35 Boeing 747-400 - data are from [9ehws].
Planes today are not completely full. Airlines are proud if their average fullness is 80%. Easyjet planes are 85% full on average. (Source: thelondonpaper Tuesday 16th January, 2007.) An 80%-full 747 uses about 53kWh per 100 passenger-km.
What about short-haul flights? In 2007, Ryanair, "Europe's greenest airline," delivered transportation at a cost of 37kWh per 100p-km [3exmgv]. This means that flying across Europe with Ryanair has much the same energy cost as having all the passengers drive to their destination in cars, two to a car. (For an indication of what other airlines might be delivering, Ryanair's fuel burn rate in 2000, before their environment-friendly investments, was above 73 kWh per 100 p-km.) London to Rome is 1430 km; London to Malaga is 1735 km. So a round-trip to Rome with the greenest airline has an energy cost of 1050 kWh, and a round-trip to Malaga costs 1270 kWh. If you pop over to Rome and to Malaga once per year, your average power consumption is 6.3 kWh/d with the greenest airline, and perhaps 12 kWh/d with a less green one.
What about frequent flyers? To get a silver frequent flyer card from an intercontinental airline, it seems one must fly around 25 000 miles per year in economy class. That's about 60 kWh per day, if we scale up the opening numbers from this chapter and assume planes are 80% full. Here are some additional figures from the Intergovernmental Panel on Climate Change [yrnmum]: a full 747-400 travelling 10000 km with low-density seating (262 seats) has an energy consumption of 50 kWh per 100 p-km. In a high-density seating configuration (568 seats) and travelling 4000 km, the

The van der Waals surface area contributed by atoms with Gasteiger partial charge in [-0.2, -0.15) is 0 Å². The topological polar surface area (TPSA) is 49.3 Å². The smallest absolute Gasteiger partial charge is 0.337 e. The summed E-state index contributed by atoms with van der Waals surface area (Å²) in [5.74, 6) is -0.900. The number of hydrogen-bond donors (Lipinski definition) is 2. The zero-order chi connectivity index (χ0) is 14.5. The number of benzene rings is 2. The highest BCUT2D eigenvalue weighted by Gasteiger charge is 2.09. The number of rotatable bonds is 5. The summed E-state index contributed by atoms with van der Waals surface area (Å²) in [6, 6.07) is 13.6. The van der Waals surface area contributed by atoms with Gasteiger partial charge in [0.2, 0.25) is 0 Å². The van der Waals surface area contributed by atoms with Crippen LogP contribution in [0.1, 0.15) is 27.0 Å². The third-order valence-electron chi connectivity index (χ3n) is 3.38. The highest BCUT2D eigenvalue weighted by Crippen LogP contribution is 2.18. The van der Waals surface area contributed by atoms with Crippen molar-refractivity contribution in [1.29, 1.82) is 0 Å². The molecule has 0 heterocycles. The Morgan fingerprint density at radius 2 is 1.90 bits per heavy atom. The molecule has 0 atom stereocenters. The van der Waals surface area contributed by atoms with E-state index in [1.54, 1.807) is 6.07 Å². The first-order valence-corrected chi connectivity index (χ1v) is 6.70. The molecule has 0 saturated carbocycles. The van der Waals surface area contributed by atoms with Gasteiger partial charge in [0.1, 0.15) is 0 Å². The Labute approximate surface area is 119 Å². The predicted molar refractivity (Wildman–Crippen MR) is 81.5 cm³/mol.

same plane has an energy consumption of 22 kWh per 100 p-km. A short-haul Tupolev-154 travelling 2235 km with 70% of its 164 seats occupied consumes 80 kWh per 100 p-km.
35 No redesign of a plane is going to radically improve its efficiency. Actually, the Advisory Council for Aerospace Research in Europe (ACARE) target is for an overall 50% reduction in fuel burned per passenger-km by 2020 (relative to a 2000 baseline), with 15-20% improvement expected in engine efficiency. As of 2006, Rolls Royce is half way to this engine target [36w5gz]. Dennis Bushnell, chief scientist at NASA's Langley Research Center, seems to agree with my overall assessment of prospects for efficiency improvements in aviation. The aviation industry is mature. "There is not much left to gain except by the glacial accretion of a per cent here and there over long time periods." (New Scientist, 24 February 2007, page 33.)
The radically reshaped "Silent Aircraft" [silentaircraft.org/sax40], if it were built, is predicted to be 16% more efficient than a conventional-shaped plane (Nickol, 2008).
If the ACARE target is reached, it's presumably going to be thanks mostly to having fuller planes and better air-traffic management.
Short hauls: 6kWh/d
Frequent flyer: 60 kWh/d
Figure 5.5. Two short-haul trips on the greenest short-haul airline: 6.3 kWh/d. Flying enough to qualify for silver frequent flyer status: 60 kWh/d.
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